For most of the time in human history, individual health status has been seen as depending on a combination of luck, circumstances, and one's own behaviour. During a global pandemic, we easily realise that our fellow human beings can actually pose a threat to our health, both directly and indirectly. They are direct threats when they are carriers of a pathogenic virus, such as Covid-19. They represent indirect threats – perhaps better called risks - when they are themselves more likely to become infected, for instance because they are not vaccinated or do not follow lockdown rules. The perception of others as threats commonly goes along with stereotypes and discriminatory attitudes towards some groups of people. During the Covid-19 pandemic, people of East Asian heritage were especially targeted.
Health-related threats and risks posed by others are of course more easily visible during a pandemic. Yet they are constantly present, if in other forms. I have already alluded to the fact that any pathogenic virus can reduce one's health and thereby undermine the real value of one's health status relative to other people. For example, a self-employed worker can also be held back from earning wages by a common flu; a patient's surgery might be postponed due to an emergency case that has been caused by the reckless or illegal behaviour of fellow citizens. In other words, the diagnosed scenario of competition for a scarce resource, individual health status, is ubiquitous.
The perhaps unusual notion of health capital allows us to combine the different strands of developments into one unifying category. Health capital is hence a potentially valuable analytical concept. It has the additional benefit of allowing for a non-moralised assessment of social developments and perceptions in terms of self-interest, without excluding normative perspectives on the just allocation of health capital.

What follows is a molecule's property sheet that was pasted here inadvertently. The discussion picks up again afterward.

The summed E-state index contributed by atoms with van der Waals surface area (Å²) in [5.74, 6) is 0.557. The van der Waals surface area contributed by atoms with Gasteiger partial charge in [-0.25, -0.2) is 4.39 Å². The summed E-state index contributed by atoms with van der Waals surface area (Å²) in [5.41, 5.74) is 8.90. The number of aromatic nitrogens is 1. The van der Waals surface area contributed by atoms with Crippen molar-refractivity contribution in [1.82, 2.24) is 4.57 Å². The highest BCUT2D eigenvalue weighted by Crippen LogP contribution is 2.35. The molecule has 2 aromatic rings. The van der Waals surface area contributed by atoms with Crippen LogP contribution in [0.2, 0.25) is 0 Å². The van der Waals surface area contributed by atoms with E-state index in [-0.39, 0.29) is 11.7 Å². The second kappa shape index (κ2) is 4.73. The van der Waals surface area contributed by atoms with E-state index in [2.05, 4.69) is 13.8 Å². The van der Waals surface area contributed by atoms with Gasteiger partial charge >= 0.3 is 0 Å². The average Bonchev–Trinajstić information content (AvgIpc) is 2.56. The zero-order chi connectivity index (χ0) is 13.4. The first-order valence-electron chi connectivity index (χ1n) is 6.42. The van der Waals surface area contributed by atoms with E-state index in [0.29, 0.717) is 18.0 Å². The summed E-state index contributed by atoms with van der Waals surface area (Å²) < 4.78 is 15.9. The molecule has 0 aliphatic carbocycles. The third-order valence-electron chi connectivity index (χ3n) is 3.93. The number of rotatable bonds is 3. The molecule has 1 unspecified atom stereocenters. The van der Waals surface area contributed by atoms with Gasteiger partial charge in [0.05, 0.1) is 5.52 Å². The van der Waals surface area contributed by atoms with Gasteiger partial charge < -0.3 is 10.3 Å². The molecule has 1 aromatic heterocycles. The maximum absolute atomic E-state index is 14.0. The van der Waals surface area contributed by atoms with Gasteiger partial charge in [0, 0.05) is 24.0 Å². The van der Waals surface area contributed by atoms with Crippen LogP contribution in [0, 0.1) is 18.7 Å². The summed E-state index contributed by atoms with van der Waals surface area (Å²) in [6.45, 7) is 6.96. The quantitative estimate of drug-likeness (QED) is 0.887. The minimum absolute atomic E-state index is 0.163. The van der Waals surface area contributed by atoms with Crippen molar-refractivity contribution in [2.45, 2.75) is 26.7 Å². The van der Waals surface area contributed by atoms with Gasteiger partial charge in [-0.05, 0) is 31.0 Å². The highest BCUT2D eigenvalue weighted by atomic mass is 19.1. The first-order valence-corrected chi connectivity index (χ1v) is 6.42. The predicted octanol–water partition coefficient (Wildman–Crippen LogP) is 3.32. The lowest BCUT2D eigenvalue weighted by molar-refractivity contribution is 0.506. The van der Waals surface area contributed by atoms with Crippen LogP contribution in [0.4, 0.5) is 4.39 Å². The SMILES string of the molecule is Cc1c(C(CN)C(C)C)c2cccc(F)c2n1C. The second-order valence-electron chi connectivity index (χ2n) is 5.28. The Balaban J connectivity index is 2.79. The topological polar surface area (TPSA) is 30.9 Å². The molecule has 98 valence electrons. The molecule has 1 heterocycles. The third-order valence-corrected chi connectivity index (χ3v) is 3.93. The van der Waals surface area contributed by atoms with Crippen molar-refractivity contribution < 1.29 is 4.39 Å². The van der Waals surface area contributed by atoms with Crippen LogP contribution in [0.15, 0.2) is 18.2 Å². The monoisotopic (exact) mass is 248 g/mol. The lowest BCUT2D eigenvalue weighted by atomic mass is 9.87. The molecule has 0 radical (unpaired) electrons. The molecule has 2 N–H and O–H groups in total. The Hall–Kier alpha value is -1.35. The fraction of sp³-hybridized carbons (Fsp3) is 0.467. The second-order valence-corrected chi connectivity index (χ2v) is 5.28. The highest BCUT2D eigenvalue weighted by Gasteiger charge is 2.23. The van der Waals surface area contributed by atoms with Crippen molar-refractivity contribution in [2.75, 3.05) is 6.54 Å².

Individual health capital comprises, firstly, a specific malleable health condition, which we can call health stock. This aspect is most clearly related to traditional medical perspectives on health. A certain genetic disposition, for instance, but also one's investment – say, visiting a fitness studio or living a healthy lifestyle – constitute and maintain one's health stock.
Secondly, enabling social conditions, which comprise far more than the provision of traditional health care, are also part of one's health capital. Social epidemiologists have rightly emphasised the significance of social determinants of health, such as being able to do meaningful work or being integrated in social circles. These are the means of health production.
The level of health capital is partly due to relational aspects that have been mentioned above. Other people can threaten to reduce one's health capital, or they can work to promote it. Their status is also positionally relevant in competitive scenarios. For instance, chronically ill patients are less able than others to compete for scarce places in higher education.
Health capital justice
The Covid-19 pandemic has highlighted many of the abovementioned dimensions of health capital and thrown up numerous concerns of justice in relation to them. Disadvantaged groups have suffered from the impact of the pandemic more than others. Although from a naive, purely biological point of view, the susceptibility to infectious disease would appear to be arbitrarily allocated in society, an analysis in terms of health capital allows us to explain the actual disparities. Different levels of health capital lead to variable levels of power to maintain health.
Putting the pandemic into the broader perspective of health capital allows us to avoid moralising attitudes, for instance towards citizens who refuse vaccination. Instead of blaming ignorance and belief on conspiracy theories, we better analyse the social situation as based on rational self-interest. The nature of the health maintenance dilemma we are facing in our societies is indeed similar to the established model of the prisoner's dilemma. After all, not getting vaccinated in a situation where all others opt for the jab is the most beneficial outcome from an individual, rational point of view. By using this model, we will quickly understand that we will not solve our health-related social problems by sanctions alone. Rather, we need a just allocation of health capital.TWEET